Start a degree program at American Public University.
By Ashley Gleiman, Ph.D.
Alternative Learning Coordinator, APUS
As an adult learner, you may not be aware that you can earn college credit for what you already know. Aside from the classroom, college credit can be earned through a variety of options, including:
- Work training
- College Level Examination Program (CLEP)
- DANTES Subject Standardized Test (DSST)
- Excelsior College exams
- LearningCounts courses
- Military education
- Professional experience
The PLA Allows You to Convert Your Experiential Learning into College Credits
However, did you know that the Prior Learning Assessment (PLA) provides an opportunity for you to earn college credit for all of your experiential learning? Experiential learning can be described as anything that you’ve learned in life.
This education can come in the form of hobbies, volunteering, independent study, traveling or civic duties. It can also involve work training, certifications and career experience.
The key is to be able to describe your learning in a way that provides direct evidence that you’ve already accomplished the learning objectives for a specific college course. This is where the PLA is useful.
How Does the PLA Work?
In the PLA process, you build a portfolio that demonstrates creditworthy mastery of a course and submit it for Subject Matter Expert (SME) evaluation by faculty members and deans. Building that portfolio takes time and effort, so assistance and/or guidance from a university instructor might be needed throughout the process.
Undergraduate students have the option to complete their portfolio by taking COLL200 (Prior Learning Assessment Seminar), an eight-week elective course in which the instructor facilitates the process of building your initial portfolio. Graduate students are offered a workshop option in which they also can build a portfolio, but it is not quite as structured as COLL200.
All portfolios consist of the following required components:
- An educational goal statement
- An autobiography that describes your professional and personal learning efforts
- A professional resume
- A narrative of how you meet the learning objectives of the course for which you seek PLA credit
- Documentation — such as sample work products and professional certificates
Once your PLA portfolio is complete, it is sent for Subject Matter Expert (SME) evaluation. The SMEs provide constructive feedback, an overall assessment and a recommendation.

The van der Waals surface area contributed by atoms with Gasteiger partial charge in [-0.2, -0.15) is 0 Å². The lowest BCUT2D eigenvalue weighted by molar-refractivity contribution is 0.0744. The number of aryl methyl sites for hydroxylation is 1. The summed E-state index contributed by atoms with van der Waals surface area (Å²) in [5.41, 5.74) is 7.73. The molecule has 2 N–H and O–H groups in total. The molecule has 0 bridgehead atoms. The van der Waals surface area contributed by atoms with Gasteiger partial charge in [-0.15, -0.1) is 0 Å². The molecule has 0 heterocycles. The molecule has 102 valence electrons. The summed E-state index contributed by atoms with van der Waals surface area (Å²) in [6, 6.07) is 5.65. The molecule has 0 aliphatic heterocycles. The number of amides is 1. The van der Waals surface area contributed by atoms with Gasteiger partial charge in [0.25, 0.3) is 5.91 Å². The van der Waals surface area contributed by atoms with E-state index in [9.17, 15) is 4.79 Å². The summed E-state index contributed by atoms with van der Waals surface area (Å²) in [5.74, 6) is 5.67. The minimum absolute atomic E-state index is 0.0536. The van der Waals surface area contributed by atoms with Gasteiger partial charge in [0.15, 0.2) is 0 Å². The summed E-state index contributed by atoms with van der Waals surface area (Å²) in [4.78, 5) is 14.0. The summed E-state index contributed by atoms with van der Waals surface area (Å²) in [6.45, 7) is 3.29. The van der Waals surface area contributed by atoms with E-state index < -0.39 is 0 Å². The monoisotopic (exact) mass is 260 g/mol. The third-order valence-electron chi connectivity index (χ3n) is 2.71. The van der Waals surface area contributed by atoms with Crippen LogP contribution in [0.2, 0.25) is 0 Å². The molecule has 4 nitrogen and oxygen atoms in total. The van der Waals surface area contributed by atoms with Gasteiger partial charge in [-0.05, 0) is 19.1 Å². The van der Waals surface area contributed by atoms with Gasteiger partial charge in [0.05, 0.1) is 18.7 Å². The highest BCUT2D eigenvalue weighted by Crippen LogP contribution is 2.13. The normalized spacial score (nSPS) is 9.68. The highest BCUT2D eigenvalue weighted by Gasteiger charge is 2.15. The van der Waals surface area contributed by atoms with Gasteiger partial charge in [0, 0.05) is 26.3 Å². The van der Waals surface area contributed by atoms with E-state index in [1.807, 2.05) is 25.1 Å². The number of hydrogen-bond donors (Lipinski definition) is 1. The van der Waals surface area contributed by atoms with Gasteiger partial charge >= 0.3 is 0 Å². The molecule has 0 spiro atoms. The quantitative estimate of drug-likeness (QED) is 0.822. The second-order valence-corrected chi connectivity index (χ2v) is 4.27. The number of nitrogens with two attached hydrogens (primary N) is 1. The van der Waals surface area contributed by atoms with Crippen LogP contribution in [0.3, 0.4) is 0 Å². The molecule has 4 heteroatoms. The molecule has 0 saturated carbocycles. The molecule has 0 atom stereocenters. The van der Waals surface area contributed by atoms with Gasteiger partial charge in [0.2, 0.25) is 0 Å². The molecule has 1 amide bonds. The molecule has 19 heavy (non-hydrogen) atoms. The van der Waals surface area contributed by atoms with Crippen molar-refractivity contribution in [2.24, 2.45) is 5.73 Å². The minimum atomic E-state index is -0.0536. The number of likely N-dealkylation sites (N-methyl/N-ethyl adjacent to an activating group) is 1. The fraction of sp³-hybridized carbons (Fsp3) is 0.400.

Benefits of the Prior Learning Assessment
There is a great deal of research available to demonstrate how students who participate in PLA programs are more likely to save time, money, persist in their academic pursuits and graduate. For example, both the Lumina Foundation and the Council of Adult and Experiential Learning (CAEL) have extensive data that you can access for free.
According to a study by the American Council on Education (ACE) and the Center for Policy Research and Strategy (CPRS), the overall success rate in earning academic credit for prior learning is an astounding 82%.
While the PLA has a variety of benefits, some of the top reasons for choosing it involve:
- Less time required to complete a degree
- Lower tuition costs
- Elimination of redundancies associated with reviewing material you’ve already mastered
- The chance to demonstrate learning for which there is no standardized exam or if you perform better using written assignments
Is the PLA Right for You?
While the PLA program is an excellent option, it may not be right for all students. Here are some questions you should consider before pursuing the PLA as an alternative option to the traditional classroom:
- Do you consider yourself a motivated learner?
- Do you consider yourself a self-directed learner?
- Do you prefer writing over standardized test taking?
- Most important, do you believe you have college-level knowledge, skills and abilities (KSAs) that match a course within your academic degree program?
If you answered yes to these questions, the Prior Learning Assessment may be right for you. For more information, contact firstname.lastname@example.org.
About the Author
Ashley Gleiman, Ph.D., currently serves as the Alternative Learning Coordinator at American Public University System and as Managing Editor for Adult Education Quarterly. Prior to that, she served as the APUS Education Coordinator for the Hawaiian Islands and has over 18 years of experience in higher education, working with adult learners from various backgrounds. Ashley earned her Ph.D. in Adult and Continuing Occupational Education from Kansas State University, a Master’s in Adult Education from Kansas State University and a Bachelor’s in Communication Studies from University of Maryland University College in addition to several certifications and trainings, all in the pursuit of understanding and serving adult learners.